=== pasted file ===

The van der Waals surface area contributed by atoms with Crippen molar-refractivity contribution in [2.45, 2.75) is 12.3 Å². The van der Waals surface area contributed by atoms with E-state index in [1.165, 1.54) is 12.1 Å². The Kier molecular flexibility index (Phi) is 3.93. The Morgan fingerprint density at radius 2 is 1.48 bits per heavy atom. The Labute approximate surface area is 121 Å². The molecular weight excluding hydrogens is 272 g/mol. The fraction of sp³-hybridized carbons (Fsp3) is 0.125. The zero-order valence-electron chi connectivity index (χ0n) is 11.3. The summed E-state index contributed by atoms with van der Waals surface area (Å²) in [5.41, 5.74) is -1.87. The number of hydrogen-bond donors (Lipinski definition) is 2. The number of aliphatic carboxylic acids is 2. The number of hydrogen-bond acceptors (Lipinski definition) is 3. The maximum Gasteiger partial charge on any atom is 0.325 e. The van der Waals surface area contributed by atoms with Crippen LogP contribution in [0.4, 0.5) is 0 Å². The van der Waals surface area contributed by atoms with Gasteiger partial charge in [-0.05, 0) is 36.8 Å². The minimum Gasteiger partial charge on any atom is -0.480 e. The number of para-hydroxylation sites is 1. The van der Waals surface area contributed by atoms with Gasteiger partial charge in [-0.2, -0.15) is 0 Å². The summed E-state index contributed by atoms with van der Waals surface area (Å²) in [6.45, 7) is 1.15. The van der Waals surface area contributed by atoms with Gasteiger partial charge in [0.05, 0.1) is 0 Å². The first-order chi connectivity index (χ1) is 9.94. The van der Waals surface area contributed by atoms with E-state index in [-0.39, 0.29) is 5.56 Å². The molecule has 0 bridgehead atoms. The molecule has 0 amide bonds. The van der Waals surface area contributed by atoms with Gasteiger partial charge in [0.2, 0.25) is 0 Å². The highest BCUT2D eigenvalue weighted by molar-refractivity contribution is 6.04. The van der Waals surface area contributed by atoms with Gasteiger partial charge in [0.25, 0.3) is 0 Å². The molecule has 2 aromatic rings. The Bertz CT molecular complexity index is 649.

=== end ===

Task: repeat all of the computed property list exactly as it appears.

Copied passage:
The van der Waals surface area contributed by atoms with Crippen molar-refractivity contribution in [2.45, 2.75) is 12.3 Å². The van der Waals surface area contributed by atoms with E-state index in [1.165, 1.54) is 12.1 Å². The Kier molecular flexibility index (Phi) is 3.93. The Morgan fingerprint density at radius 2 is 1.48 bits per heavy atom. The Labute approximate surface area is 121 Å². The molecular weight excluding hydrogens is 272 g/mol. The fraction of sp³-hybridized carbons (Fsp3) is 0.125. The zero-order valence-electron chi connectivity index (χ0n) is 11.3. The summed E-state index contributed by atoms with van der Waals surface area (Å²) in [5.41, 5.74) is -1.87. The number of hydrogen-bond donors (Lipinski definition) is 2. The number of aliphatic carboxylic acids is 2. The number of hydrogen-bond acceptors (Lipinski definition) is 3. The maximum Gasteiger partial charge on any atom is 0.325 e. The van der Waals surface area contributed by atoms with Crippen LogP contribution in [0.4, 0.5) is 0 Å². The van der Waals surface area contributed by atoms with Gasteiger partial charge in [-0.05, 0) is 36.8 Å². The minimum Gasteiger partial charge on any atom is -0.480 e. The number of para-hydroxylation sites is 1. The van der Waals surface area contributed by atoms with Gasteiger partial charge in [-0.2, -0.15) is 0 Å². The summed E-state index contributed by atoms with van der Waals surface area (Å²) in [6.45, 7) is 1.15. The van der Waals surface area contributed by atoms with Gasteiger partial charge in [0.05, 0.1) is 0 Å². The first-order chi connectivity index (χ1) is 9.94. The van der Waals surface area contributed by atoms with E-state index in [-0.39, 0.29) is 5.56 Å². The molecule has 0 bridgehead atoms. The molecule has 0 amide bonds. The van der Waals surface area contributed by atoms with Gasteiger partial charge in [0.2, 0.25) is 0 Å². The highest BCUT2D eigenvalue weighted by molar-refractivity contribution is 6.04. The van der Waals surface area contributed by atoms with Gasteiger partial charge in [0.25, 0.3) is 0 Å². The molecule has 2 aromatic rings. The Bertz CT molecular complexity index is 649.